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Job Hopping: Is It becoming more prevalent today and will it damage your career?

Without a doubt, the days of our grandparents, where it was common to find a stable job after leaving school/university, and staying until you retire, are well and truly gone. In fact the national average tenure of a job in Australia today is sitting at just 3.3 years and that number is on a downward trend.

For Australian workers over the age of 45, the average job tenure is 6 years and 8 months however for those under 25’s, it is just 1 year and 8 months! But hang on a moment, for the younger ones, this trend has not actually changed over the last 50 years. The stats from 1975 for the under 25's group, is basically the same as it is today. What has changed however is that of the older workers, which dropped from an average tenure of almost 10 years to 6.8 years today.


In today's fast-paced and ever-changing job market, the concept of changing jobs, has become increasingly more common. The term 'job hopping' refers to the practice of changing jobs frequently, staying with an employer for just a short period of time, with a long list of jobs on your resume.

Are people changing jobs more often? Let’s look at some key numbers from the Australian Bureau of Statistics;

· During the year ending February 2023 job mobility remained at 9.5% for a second year in a row, the highest in a decade. · The share of job mobility remained highest for professionals, at 24% of those who changed jobs. · 2.3millions people left or lost their job · The annual retrenchment rate was 1.4%, the lowest annual rate on record (since 1972) · There were 13.8 million people employed in February 2023, over half (56%) had been employed in their current job for less than 5 years. About 1 in 5 (21%) had been in their job for less than 1 year.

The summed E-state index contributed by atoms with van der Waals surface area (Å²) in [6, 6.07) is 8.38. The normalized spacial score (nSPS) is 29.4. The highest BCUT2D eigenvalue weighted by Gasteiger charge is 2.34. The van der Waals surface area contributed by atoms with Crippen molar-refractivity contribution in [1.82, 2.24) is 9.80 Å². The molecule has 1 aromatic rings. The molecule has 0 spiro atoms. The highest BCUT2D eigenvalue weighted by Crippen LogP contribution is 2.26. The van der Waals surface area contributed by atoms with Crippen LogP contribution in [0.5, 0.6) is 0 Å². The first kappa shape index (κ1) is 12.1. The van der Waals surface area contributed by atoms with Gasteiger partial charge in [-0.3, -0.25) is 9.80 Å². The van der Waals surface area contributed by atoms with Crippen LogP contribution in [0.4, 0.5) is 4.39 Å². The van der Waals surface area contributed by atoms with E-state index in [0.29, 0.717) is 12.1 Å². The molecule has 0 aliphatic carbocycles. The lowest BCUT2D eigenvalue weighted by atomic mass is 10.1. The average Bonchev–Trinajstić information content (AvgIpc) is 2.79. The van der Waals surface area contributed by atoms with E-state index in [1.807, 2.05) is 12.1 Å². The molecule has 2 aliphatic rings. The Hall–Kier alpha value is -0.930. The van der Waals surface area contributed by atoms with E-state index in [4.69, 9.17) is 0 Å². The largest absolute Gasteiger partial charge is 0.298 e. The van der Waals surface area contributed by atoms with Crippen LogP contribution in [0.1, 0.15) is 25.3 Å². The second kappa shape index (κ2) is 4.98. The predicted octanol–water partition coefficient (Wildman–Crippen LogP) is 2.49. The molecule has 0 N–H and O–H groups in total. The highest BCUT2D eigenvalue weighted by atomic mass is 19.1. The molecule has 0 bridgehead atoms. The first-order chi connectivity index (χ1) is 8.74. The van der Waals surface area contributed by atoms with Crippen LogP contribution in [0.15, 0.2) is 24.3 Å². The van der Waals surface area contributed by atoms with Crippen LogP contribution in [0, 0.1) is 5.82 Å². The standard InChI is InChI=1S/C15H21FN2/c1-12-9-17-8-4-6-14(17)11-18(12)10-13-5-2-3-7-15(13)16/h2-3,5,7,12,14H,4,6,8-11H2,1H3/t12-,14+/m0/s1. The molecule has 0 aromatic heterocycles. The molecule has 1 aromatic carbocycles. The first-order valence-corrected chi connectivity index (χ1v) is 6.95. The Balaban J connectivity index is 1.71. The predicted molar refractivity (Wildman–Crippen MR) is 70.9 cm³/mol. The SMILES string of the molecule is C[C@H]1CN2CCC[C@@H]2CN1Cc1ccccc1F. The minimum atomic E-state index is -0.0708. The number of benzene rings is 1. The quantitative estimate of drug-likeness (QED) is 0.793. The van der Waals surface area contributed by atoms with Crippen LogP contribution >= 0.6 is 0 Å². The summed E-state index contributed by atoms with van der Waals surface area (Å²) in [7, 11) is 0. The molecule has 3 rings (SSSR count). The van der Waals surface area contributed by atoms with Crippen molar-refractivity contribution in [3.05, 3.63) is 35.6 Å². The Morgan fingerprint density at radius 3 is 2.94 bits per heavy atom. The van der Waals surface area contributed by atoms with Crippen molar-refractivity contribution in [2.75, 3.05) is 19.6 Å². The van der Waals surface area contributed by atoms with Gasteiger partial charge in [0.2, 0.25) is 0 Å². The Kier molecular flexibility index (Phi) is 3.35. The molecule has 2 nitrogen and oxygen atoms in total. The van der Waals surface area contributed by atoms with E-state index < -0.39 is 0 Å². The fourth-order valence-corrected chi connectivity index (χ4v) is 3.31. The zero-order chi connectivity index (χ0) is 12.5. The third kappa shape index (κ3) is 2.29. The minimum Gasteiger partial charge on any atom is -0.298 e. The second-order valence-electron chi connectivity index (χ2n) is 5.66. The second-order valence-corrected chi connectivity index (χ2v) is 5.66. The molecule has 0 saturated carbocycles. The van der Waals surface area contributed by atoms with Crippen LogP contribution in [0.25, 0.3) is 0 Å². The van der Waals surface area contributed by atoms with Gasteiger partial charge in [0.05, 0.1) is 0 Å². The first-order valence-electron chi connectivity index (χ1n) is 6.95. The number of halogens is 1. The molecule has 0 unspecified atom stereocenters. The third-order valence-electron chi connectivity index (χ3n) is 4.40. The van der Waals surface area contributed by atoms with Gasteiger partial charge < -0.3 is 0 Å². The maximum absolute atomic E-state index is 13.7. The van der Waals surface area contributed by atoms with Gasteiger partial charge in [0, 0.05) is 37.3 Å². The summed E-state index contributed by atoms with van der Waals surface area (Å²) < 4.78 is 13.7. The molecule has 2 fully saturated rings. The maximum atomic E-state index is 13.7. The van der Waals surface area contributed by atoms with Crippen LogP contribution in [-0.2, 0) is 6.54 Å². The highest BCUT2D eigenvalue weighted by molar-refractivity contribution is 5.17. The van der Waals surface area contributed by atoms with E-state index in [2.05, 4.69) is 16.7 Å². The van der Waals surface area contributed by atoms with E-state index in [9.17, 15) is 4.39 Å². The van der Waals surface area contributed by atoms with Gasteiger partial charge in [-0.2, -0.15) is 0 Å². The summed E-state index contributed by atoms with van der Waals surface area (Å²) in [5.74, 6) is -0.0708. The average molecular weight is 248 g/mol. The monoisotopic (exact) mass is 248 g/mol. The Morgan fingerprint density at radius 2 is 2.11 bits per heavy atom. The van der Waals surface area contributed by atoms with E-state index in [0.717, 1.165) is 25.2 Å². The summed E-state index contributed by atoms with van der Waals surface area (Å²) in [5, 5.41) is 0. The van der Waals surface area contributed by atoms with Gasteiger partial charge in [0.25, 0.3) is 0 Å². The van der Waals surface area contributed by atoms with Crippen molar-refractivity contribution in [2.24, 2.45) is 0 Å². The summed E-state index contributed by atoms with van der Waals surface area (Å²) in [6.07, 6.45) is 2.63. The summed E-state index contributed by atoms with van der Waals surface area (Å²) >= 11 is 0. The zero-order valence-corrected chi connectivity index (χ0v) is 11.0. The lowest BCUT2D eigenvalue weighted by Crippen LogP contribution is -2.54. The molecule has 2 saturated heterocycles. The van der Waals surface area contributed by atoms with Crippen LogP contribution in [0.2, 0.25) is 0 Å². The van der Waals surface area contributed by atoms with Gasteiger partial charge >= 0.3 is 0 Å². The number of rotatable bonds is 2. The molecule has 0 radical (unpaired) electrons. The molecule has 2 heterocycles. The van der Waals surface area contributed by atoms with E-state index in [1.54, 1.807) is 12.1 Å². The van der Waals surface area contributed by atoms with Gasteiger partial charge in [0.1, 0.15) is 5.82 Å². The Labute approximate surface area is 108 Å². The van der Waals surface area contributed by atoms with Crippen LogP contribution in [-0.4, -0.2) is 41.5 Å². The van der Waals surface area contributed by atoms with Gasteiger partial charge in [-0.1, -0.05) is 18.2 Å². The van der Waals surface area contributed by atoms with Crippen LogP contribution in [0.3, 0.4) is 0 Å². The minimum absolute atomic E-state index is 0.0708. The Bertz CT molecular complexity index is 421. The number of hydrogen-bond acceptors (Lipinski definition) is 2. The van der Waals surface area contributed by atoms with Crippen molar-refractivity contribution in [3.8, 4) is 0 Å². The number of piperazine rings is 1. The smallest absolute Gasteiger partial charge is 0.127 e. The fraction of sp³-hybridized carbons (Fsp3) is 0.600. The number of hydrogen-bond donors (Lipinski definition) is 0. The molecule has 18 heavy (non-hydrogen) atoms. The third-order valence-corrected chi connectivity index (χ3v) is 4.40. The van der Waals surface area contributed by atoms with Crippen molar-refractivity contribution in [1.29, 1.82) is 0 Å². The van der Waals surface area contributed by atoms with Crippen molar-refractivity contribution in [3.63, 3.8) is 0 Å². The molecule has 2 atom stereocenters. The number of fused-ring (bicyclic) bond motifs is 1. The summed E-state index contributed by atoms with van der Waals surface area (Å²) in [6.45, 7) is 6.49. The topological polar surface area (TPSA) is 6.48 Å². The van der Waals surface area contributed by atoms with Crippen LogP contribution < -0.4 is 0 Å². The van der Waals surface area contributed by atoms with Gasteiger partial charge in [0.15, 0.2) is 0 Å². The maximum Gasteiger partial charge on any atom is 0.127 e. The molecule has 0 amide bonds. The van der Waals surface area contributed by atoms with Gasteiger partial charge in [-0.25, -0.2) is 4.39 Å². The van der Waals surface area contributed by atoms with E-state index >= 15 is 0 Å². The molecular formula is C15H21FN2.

Disadvantages of Job Hopping:

Lack of Stability: Frequent job changes will certainly raise concerns among potential employers about your commitment and reliability. Some industries value stability, and constant turnover on your resume may deter them.

Limited Professional Growth: Rapid job changes may hinder your chances of climbing the corporate ladder within a single organization. Employers often prefer promoting from within. It has been said it takes approximately 6 months before you really start to understand a job. Many people seem to be on their way to their next job before then.

Negative Perception: Recruiters and hiring managers may view job hoppers as flighty or disloyal. It may be challenging to convince them of your long-term commitment to a role or company.

So, are there any advantages of job hopping?

Skill Diversification: Changing jobs can expose you to various industries, technologies, and work environments, allowing you to develop a broad skill set. This can make you a more adaptable and marketable candidate in the long run.

Salary Increases: Some people moving frequently from job to job can experience higher salary gains compared to those who stay with a single employer. Switching companies can provide an opportunity to negotiate better compensation packages in what is a candidate short market.

Networking Opportunities: Job hopping can expand your professional network. Building relationships with colleagues and supervisors from different organizations can open doors to new opportunities and perspectives.



Striking the Right Balance: To determine whether changing job is damaging your career, consider your goals and industry norms. Some industries, such as tech and start-ups, are more accepting of frequent job changes, while others, especially within real estate and property, value stability.


In conclusion, job hopping can be a double-edged sword. While it can lead to skill diversification, higher salaries, and expanded networks, it can raise concerns about stability and loyalty. Finding the right balance between gaining valuable experiences and avoiding a detrimental impact on your career is essential.

Ultimately, the decision to job hop should be one that is carefully considered!

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